Dr. Masters co-founded wunderground in 1995. He flew with the NOAA Hurricane Hunters from 1986-1990. Co-blogging with him: Bob Henson, @bhensonweather
By: Dr. Jeff Masters , 2:14 PM GMT en Junio 14, 2010
Invest 92L, a remarkably well-developed African tropical wave for so early in the season, is midway between Africa and the Lesser Antilles Islands. Infrared satellite loops show a modest area of heavy thunderstorms along the north side of 92L's center of circulation, and the storm's heavy thunderstorms activity appears to be slowly increasing in intensity and areal coverage. Upper-level outflow is apparent to the west and north of 92L, and the outflow has been gradually improving this morning. Visible satellite loops do not show much in the way of low-level spiral bands, and my current take from the satellite imagery is that 92L is slowly organizing, and will not become a tropical depression any earlier than 11pm EDT tonight (Monday.) A 4:27 am EDT pass from the WINDSAT satellite saw a partially closed circulation at the surface (open on the south side), with top surface winds of 25 - 30 mph north of the center.
Figure 1. Morning satellite image of Invest 92L (left side of image) and a vigorous new tropical wave that has moved off the coast of Africa (right side.) None of models develop the new tropical wave, but it bears watching.
Sea surface temperatures
Climatology argues against development of 92L, since only one named storm has ever formed between Africa and the Lesser Antilles Islands in the month of June--Tropical Storm Ana of 1979 (Figure 2). However, sea surface temperatures (SSTs) underneath 92L are an extremely high 28°C, and will increase to 29°C by Thursday. In fact, with summer not even here, and three more months of heating remaining until we reach peak SSTs in the Atlantic, ocean temperatures across the entire Caribbean and waters between Africa and the Lesser Antilles are about the same as they were during the peak week for water temperatures in 2009 (mid-September.)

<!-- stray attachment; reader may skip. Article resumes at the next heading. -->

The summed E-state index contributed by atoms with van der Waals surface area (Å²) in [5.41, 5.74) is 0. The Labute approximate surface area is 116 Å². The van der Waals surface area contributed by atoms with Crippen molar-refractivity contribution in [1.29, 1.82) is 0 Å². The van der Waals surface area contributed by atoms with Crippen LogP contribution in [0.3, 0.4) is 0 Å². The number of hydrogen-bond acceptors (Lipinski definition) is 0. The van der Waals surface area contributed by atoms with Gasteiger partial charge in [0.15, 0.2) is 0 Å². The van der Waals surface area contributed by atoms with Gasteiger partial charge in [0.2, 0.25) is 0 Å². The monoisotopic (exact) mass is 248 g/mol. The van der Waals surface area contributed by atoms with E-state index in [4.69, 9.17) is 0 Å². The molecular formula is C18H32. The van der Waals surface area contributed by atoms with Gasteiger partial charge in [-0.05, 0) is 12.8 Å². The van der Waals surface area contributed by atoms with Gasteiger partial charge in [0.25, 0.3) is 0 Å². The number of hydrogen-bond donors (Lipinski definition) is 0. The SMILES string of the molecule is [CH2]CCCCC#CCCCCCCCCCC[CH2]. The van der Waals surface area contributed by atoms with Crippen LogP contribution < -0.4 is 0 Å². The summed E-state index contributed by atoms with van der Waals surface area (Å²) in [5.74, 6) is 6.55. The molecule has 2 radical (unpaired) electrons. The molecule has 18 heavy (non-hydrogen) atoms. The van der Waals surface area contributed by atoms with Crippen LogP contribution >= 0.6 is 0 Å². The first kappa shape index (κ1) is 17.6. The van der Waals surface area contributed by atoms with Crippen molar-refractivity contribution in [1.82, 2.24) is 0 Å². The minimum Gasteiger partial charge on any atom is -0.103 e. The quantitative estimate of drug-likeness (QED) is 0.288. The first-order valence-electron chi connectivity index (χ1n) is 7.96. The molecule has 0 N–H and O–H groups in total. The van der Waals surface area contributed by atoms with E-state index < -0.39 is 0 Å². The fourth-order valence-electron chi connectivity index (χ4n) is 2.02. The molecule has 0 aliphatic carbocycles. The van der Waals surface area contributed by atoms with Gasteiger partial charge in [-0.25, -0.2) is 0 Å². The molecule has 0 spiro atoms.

Dry air not a problem for 92L until Wednesday
The disturbance doesn't have to worry about dry air today or Tuesday--Total Precipitable Water (TPW) loops show a very moist plume of air accompanies 92L, and water vapor satellite loops show that the center of 92L is at least 200 - 300 miles from any substantial areas of dry air. As 92L continues to push northwest, though, the SHIPS model is predicting that relative humidity at middle levels of the atmosphere will fall from the current value of about 70%, to 60% on Wednesday. This dry air may begin to cause problems for 92L on Wednesday, especially since wind shear will be increasing at the same time. Tropical cyclones are more vulnerable to dry air when there is substantial wind shear, since the strong winds causing the shear are able to inject the dry air deep into the core of the storm.
The 60-day cycle of enhanced thunderstorm activity called the Madden-Julian Oscillation is currently favoring upward motion over eastern tropical Atlantic, and this enhanced upward motion helps create stronger updrafts and higher chances of tropical cyclone development.
Figure 2. Tropical Storm Ana of 1979 was the only June named storm on record to form between Africa and the Lesser Antilles Islands.